JRM Vol.34 No.4 pp. 726-738
doi: 10.20965/jrm.2022.p0726


Time Series Analyses of the Responses to Sensory Stimuli of Children with Severe and Multiple Disabilities

Eiko Matsuda*, Tatsuki Takenaga**, Mamoru Iwabuchi***, and Kenryu Nakamura**

*Interfaculty Initiative in Information Studies, The University of Tokyo
7-3-1 Bunkyo-ku, Tokyo 113-0033, Japan

**Research Center for Advanced Science and Technology, The University of Tokyo
4-6-1 Komaba, Meguro-ku, Tokyo 153-8904, Japan

***School of Human Sciences, Waseda University
2-579-15 Mikajima, Tokorozawa city, Saitama 359-1192, Japan

October 19, 2021
May 17, 2022
August 20, 2022
assistive technologies, severe and multiple disabilities, time series analyses, Granger causality
Time Series Analyses of the Responses to Sensory Stimuli of Children with Severe and Multiple Disabilities

Visualization of participant's motion history

Severe and multiple disabilities (SMD) refers to the simultaneous occurrence of intellectual and physical problems. SMD in children is difficult to assess, as they often do not have the proper language or bodily responses to represent their feelings. In this study, we propose a methodology for evaluating reactions of children with SMD to sensory stimuli that does not rely on observations by humans, but rather is based on automatic detection of video-recorded data and quantification by time-series analyses. We present two case studies with typical participants: one with large body movements (P1) and another with subtle body movements (P2). For P1, it was observed that he showed larger bodily movements just before the onset of tactile stimuli, while he became silent for approximately 10 s after the onset, with the stimuli causing him to reduce self-stimulatory behavior and pay attention to his external environment. For P2, two quantitative methodologies – correlation coefficient and Granger causality – were adopted, to compare behavioral difference during the presentation of either sour or sweet taste stimuli. For the sweet conditions, the movement of the mouth was considered to be generated by some internal causes. Through these experiments, we confirmed the authenticity of assessments made by the participants’ caregivers, and also revealed otherwise unseen behavioral patterns and structures.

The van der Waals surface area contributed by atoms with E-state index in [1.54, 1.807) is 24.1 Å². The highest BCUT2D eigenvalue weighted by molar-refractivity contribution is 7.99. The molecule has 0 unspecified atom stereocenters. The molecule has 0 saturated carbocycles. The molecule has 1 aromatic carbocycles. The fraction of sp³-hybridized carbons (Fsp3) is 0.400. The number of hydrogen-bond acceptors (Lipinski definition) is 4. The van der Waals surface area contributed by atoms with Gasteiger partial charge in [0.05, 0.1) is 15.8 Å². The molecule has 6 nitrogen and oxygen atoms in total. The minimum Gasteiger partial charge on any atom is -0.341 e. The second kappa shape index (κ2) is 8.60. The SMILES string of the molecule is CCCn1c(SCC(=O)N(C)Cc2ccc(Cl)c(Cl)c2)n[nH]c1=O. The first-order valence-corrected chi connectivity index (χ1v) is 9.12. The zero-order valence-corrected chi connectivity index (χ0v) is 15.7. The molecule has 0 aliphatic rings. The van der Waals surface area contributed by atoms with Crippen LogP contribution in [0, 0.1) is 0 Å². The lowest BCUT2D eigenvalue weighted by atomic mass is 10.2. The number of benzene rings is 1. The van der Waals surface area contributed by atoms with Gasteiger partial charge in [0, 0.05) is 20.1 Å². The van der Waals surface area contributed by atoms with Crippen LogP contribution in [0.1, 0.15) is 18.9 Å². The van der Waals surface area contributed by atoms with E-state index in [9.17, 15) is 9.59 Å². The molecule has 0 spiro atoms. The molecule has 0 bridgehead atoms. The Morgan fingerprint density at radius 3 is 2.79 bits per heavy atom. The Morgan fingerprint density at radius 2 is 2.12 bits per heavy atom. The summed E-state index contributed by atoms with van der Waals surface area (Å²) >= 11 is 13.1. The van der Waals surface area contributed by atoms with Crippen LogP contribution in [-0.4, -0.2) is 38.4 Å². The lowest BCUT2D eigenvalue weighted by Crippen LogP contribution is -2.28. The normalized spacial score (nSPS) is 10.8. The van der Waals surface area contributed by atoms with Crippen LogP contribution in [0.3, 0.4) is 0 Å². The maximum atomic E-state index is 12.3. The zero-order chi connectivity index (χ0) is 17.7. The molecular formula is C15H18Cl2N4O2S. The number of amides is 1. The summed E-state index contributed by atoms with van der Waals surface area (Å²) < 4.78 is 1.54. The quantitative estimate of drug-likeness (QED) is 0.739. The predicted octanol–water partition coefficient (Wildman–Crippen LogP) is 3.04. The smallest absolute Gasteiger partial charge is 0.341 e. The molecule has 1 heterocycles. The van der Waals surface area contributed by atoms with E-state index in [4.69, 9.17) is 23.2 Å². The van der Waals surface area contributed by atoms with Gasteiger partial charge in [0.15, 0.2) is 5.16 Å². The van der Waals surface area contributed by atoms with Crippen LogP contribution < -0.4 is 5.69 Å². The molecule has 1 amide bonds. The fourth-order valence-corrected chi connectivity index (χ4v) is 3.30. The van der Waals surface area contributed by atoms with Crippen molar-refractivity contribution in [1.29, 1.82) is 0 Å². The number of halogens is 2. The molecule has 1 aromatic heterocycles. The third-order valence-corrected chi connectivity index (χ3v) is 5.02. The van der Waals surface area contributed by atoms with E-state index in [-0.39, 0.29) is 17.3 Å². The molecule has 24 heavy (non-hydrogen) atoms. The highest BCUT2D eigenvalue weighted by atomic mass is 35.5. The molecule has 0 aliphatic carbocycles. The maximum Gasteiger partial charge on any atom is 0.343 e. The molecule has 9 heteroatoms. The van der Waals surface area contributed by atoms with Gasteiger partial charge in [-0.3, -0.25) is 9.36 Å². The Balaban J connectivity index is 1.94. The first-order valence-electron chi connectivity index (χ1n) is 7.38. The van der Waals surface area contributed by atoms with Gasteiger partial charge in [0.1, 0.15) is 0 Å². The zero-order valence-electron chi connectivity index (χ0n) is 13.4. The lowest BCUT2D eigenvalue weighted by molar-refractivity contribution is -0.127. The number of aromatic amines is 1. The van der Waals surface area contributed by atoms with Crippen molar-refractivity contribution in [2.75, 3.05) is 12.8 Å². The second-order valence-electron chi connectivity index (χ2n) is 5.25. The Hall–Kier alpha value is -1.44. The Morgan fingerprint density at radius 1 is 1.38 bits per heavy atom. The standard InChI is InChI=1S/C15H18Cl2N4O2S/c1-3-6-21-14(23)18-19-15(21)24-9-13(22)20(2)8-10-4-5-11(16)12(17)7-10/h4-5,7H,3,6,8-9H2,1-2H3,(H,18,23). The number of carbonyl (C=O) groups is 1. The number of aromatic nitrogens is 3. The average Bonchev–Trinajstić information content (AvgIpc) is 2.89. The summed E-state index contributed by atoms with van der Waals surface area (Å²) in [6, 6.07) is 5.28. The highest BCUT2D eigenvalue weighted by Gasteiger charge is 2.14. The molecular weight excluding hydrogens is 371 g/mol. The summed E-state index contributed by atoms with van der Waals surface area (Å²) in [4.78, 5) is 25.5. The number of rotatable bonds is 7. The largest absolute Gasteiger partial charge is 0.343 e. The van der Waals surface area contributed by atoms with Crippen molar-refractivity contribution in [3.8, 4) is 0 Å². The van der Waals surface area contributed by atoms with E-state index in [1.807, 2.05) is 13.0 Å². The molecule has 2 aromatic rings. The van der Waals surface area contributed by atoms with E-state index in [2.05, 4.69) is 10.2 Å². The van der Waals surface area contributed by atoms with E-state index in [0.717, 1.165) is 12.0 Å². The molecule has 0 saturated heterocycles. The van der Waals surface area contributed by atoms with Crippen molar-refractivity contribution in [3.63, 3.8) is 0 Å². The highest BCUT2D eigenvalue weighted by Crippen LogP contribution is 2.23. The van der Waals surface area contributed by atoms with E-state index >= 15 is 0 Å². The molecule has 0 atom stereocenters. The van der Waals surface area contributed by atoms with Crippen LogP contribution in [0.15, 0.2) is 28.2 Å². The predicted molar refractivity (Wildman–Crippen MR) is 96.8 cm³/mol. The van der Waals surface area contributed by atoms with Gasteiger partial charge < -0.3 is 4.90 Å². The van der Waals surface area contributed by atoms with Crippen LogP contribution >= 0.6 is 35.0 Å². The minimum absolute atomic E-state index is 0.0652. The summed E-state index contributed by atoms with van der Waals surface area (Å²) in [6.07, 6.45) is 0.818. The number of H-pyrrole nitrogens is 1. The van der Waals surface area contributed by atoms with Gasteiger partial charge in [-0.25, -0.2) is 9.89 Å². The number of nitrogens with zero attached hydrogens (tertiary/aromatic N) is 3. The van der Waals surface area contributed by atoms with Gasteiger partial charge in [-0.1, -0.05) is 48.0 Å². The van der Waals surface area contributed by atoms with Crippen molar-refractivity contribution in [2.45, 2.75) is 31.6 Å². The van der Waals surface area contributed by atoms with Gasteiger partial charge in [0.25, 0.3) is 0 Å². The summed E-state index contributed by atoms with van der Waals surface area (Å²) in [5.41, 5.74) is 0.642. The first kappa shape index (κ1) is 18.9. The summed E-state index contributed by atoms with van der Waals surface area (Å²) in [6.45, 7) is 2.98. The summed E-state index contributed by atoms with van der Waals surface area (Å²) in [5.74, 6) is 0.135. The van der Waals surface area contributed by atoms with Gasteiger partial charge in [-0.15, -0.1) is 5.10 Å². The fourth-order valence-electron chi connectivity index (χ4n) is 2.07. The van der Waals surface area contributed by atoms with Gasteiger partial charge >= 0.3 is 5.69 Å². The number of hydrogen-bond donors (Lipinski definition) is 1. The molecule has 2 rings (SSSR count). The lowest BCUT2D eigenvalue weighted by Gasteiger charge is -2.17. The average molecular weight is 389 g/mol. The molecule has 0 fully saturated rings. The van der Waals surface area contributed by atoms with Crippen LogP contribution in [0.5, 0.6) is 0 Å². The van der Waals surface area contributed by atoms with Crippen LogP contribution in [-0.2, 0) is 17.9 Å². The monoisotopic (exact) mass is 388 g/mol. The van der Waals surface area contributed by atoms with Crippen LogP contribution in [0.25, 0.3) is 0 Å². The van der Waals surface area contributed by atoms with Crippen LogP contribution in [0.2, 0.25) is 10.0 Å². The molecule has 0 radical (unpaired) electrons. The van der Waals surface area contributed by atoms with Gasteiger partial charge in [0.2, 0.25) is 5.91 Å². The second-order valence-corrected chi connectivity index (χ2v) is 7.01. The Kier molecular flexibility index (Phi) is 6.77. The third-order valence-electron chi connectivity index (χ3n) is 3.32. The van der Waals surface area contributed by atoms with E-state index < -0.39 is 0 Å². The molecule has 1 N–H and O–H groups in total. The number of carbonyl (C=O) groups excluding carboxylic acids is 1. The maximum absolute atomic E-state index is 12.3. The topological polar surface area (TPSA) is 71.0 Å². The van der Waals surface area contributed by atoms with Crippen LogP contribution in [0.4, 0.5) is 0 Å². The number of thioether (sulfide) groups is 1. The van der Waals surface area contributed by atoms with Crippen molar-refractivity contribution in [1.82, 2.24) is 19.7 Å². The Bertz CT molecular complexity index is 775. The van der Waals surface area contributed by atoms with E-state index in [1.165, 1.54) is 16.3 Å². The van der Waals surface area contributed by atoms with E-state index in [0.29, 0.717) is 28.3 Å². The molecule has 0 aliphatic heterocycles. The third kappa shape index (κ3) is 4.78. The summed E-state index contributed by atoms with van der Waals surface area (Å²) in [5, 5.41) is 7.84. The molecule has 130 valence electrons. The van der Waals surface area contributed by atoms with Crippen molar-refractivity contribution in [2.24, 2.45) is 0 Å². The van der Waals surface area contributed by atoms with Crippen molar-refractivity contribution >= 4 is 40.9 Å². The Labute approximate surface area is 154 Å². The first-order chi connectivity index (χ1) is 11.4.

Cite this article as:
E. Matsuda, T. Takenaga, M. Iwabuchi, and K. Nakamura, “Time Series Analyses of the Responses to Sensory Stimuli of Children with Severe and Multiple Disabilities,” J. Robot. Mechatron., Vol.34, No.4, pp. 726-738, 2022.
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Last updated on Sep. 27, 2022